The Ogden Raptors, advanced rookie level affiliate of the Los Angeles Dodgers, were never meant to be. In 1993, Dave Baggott, who describes himself as the founder, president, owner, and janitor of the team, went to the mayor of Ogden, Utah, with the idea of bringing a minor league team to town, and the mayor was quick to respond.
“He said, ‘That’s great, but it has to be called the Trappers,'” Baggott said.
The Trappers were a popular team, owned in part by noted baseball executive Bill Murray, that played about 40 miles to the south in Salt Lake City in the late 1980s and early 1990s. The idea was that adopting that nickname would give the new Ogden team a head start in the marketing department.
“We had every intention of calling it the Ogden Trappers, until we did a name-the-team contest with the local newspaper,” Baggott said. “We had no intention of changing the name, but it’s a good way of getting some free publicity and get off the snide in getting some marketing done.”
If they had gone with the popular vote, the team in Ogden would definitely have been called the Trappers, but something funny happened along the way. A 10-year-old girl named Tracy submitted the name Raptors to the contest.
“We did a little research and obviously the popularity of the Jurassic Park movies had just hit the country,” Baggott said. “We have a dinosaur park right here in Ogden, and Utah is world-renowned for its archaeological finds of dinosaur fossils, and I thought, this would be a great way to give ourselves our own identity instead of playing off of somebody else’s.”
The rest, as it were, is prehistoric history. Tracy is 34 years old now, and has taken full advantage of her prize of lifetime season tickets. According to Baggott, she’s never missed a game.
“Now she’s got a husband and two kids that come to the game, too,” Baggott said. “She gets hers for free and she pays for the others, and it works out.”
The team’s original logo, which was created in house in 1993, is modeled after a utahraptor found at the George S. Eccles Dinosaur Park in Ogden. The utahraptor, Baggott is quick to point out, is quite a bit larger than the fearsome velociraptors found in the Jurassic Park movies.
The team’s colors, which were determined through informal market research, are shared with a Major League club that the team has never had a relationship with.
“Our original concept colors from day one were basically the same as the Seattle Mariners,” Baggott said. “The surveys we did before we chose our team colors—we did surveys of men and women—and the majority of the folks voted for the color scheme that was basically the Seattle Mariners at the time.”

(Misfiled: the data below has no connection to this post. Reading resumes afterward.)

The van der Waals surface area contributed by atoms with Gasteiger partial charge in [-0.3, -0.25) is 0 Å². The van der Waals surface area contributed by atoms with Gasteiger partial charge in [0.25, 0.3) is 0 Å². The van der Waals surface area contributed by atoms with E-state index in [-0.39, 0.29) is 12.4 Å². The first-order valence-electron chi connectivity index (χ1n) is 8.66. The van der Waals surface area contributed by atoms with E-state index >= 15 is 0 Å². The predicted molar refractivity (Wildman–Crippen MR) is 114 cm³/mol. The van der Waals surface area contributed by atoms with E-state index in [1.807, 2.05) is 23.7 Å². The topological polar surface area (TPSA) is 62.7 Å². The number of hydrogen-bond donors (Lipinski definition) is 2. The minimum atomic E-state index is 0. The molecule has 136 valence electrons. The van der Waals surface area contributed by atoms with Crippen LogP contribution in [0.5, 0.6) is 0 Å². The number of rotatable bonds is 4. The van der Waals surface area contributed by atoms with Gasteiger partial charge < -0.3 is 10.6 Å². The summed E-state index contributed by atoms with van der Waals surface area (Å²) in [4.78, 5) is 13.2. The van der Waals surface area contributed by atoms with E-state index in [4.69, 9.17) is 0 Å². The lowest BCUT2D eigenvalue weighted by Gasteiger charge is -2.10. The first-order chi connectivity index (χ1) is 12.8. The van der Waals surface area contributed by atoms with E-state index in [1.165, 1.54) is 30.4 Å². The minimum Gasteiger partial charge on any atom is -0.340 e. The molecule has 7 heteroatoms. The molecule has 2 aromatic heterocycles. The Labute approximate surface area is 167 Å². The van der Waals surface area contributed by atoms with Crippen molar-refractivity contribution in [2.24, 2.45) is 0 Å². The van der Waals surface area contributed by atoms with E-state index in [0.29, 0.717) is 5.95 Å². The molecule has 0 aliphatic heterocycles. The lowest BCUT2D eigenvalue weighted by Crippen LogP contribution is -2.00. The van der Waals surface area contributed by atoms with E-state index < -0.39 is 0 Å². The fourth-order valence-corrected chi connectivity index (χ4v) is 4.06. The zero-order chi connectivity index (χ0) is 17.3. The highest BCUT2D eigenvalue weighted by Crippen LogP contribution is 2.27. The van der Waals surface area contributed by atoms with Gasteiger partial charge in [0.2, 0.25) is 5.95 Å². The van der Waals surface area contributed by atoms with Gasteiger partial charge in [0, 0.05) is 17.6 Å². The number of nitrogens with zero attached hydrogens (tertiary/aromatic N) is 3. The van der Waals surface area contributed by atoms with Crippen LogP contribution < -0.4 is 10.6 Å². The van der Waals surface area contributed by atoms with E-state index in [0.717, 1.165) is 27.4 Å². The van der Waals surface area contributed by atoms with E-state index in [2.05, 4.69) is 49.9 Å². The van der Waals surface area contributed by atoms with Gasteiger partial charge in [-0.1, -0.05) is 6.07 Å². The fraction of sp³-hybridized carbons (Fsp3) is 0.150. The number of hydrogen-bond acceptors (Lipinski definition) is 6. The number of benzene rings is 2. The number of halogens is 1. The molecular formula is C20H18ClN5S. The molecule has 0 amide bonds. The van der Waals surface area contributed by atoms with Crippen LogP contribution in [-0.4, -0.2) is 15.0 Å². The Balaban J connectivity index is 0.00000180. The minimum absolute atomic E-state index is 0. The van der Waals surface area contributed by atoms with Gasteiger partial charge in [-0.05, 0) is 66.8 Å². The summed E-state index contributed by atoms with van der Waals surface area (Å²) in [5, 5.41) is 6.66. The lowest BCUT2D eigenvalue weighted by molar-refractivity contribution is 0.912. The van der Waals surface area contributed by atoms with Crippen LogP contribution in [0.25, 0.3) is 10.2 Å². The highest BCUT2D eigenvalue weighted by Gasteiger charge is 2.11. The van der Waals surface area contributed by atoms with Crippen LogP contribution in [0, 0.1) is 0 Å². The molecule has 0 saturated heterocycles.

On the last day of the 2015 season, the Raptors unveiled a new look for the first time since their founding. The updated identity features a leaner, sleaker Oggie the raptor.
“We wanted to change the look of the logo, but we didn’t want to change the identity of the logo,” Baggott said. “After 22 years, we just gave him a makeover. So now, instead of posing upright, he’s on the move and he’s heading somewhere. The kids like to think he’s on the hunt.”
The new logo set, designed by Jeremy Maxwell of New Era, includes a primary mark featuring an updated rendering of the raptor itself, as well as cap logos that feature the letter O encircling Oggie and Oggie’s claw.
With more than two decades of hindsight in his back pocket, Baggott sees that the decision to forego the name Trappers in favor of Raptors was a good one.
“It turned out to be the best thing we ever did,” he said. “So far, of the 160 minor league baseball teams nationwide, other than ours, there is no other dinosaur-themed team, so hopefully we have a little bit of a niche with the kids’ market in regards to wanting to wear something dinosaur related.”
Of course, as with all successful minor league baseball logos, the team’s brand has appeal beyond the sport. The Jurassic Park movies are back in favor, and dinosaurs are on the forefront of the popular imagination again. (To wit: You know those wacky inflatable T-Rex costumes you see everywhere these days? The Raptors will have four people wearing those to drag the infield after the sixth inning next season.)
Most importantly, if it’s an attractive logo featuring popular subject matter, it’s going to be well received.
As Baggott explains, “You don’t have to be a baseball fan to have a dinosaur on your hat.”